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Breaking down everything on the ballot in Troup County before you go to the polls

When voters go to the polls on Tuesday in Troup County, they will see a jampacked ballot with many local races.

Locally, races for board of education, sheriff, county commission, probate judge and coroner have dominated discussions, but there are several other statewide and federal races that will be decided.

Here’s a look at everything on the ballot:

School Board

There are four seats on the Troup County School Board up for election, although it’s important to note that not everyone will see these on their ballot.

Only voters who live in districts 2,3,5 or 6 will see a school board race on their ballot. The school board is a non-partisan election, so the winners Tuesday are the new school board representatives.

In District 2, a new representative is guaranteed to be selected as incumbent Kirk Hancock chose not to run for re-election. Ferrell Blair and Frank Barnes are the choices for that seat.

In District 3, incumbent Brandon Brooks will take on Nick Simpson.

In District 5, incumbent Cathy Hunt is being challenged by Tommy Callaway. In District 6, incumbent Joe Franklin is being challenged by Tripp Foster.

COUNTY COMMISSION

Like the school board, voters will only see one of the three county commission seats up for grabs if they live in one of those districts.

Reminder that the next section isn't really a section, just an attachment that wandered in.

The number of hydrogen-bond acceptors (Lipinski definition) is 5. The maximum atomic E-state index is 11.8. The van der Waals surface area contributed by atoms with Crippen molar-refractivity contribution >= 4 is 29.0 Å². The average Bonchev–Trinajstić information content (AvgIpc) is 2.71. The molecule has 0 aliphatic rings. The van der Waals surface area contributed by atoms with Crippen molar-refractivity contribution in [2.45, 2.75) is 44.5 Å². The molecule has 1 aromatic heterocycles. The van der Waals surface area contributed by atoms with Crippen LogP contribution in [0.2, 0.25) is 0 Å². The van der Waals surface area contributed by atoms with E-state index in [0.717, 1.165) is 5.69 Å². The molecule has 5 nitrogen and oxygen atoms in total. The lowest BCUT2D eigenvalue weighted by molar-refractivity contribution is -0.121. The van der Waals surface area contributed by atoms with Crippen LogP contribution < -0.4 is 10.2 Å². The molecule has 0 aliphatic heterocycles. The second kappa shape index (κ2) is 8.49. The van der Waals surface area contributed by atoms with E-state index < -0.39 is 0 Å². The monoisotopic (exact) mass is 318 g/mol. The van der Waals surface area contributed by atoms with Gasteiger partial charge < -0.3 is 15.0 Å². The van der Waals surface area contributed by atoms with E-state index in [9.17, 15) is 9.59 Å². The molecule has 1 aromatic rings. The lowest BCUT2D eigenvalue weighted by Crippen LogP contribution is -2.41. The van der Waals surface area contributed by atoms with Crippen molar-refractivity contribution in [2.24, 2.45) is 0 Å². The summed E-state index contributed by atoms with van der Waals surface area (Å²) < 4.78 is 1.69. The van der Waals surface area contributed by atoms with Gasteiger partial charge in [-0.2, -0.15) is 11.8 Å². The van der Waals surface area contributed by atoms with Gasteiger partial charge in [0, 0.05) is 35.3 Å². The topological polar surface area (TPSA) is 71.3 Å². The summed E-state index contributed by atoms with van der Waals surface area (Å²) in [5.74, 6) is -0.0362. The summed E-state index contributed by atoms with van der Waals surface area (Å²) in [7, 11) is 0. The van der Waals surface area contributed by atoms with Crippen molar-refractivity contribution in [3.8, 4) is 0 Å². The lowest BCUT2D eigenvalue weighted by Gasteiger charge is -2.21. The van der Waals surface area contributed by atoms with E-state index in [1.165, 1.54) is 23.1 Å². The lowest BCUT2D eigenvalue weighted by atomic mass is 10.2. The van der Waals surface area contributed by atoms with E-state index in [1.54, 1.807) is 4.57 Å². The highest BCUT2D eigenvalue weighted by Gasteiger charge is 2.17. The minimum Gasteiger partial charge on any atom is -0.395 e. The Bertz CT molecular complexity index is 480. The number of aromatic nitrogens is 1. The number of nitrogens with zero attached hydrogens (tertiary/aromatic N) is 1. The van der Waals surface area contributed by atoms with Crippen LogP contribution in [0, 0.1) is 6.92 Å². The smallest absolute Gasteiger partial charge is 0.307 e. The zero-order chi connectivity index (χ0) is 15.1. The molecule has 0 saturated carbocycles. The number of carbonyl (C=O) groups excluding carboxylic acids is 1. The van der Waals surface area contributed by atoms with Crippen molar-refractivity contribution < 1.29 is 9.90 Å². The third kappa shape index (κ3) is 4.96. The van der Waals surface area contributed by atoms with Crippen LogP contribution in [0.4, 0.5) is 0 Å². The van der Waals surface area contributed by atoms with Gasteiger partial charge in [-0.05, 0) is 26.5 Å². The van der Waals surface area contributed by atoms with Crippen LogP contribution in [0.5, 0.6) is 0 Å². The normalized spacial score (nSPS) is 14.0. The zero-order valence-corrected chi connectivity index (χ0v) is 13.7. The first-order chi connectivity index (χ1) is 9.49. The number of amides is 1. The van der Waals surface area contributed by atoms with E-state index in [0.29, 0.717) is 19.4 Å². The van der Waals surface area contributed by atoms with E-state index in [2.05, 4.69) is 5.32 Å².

Also, Republicans and Democrats will see different races on their ballot, as each side has candidates. 

In District 2, incumbent Ellis Cadenhead will face Ken Ragan in the Republican primary. Andrew Moody is running unopposed in the Democratic primary. 

In District 3, Synda Ogletree and Cora Pleasant are facing off in the Democratic primary. The winner will face Republican incumbent Lewis Davis in the general election. Davis is running unopposed in the primary. 

In District 4, incumbent Morris Jones will face Donald Boyd in the Republican primary. The winner will face Democrat Yvonne Lopez in the general election. Lopez is running unopposed in the primary. 

OTHER LOCAL RACES

Two contested seats will appear on all ballots, as they are for countywide non-partisan races. Incumbent Probate Judge Debbie Wade is facing opposition from Leslie Jones for her seat. Luther Jones, Wesley Leonard and Kyle Lovejoy are vying for the position of Judge of State Court of Troup County.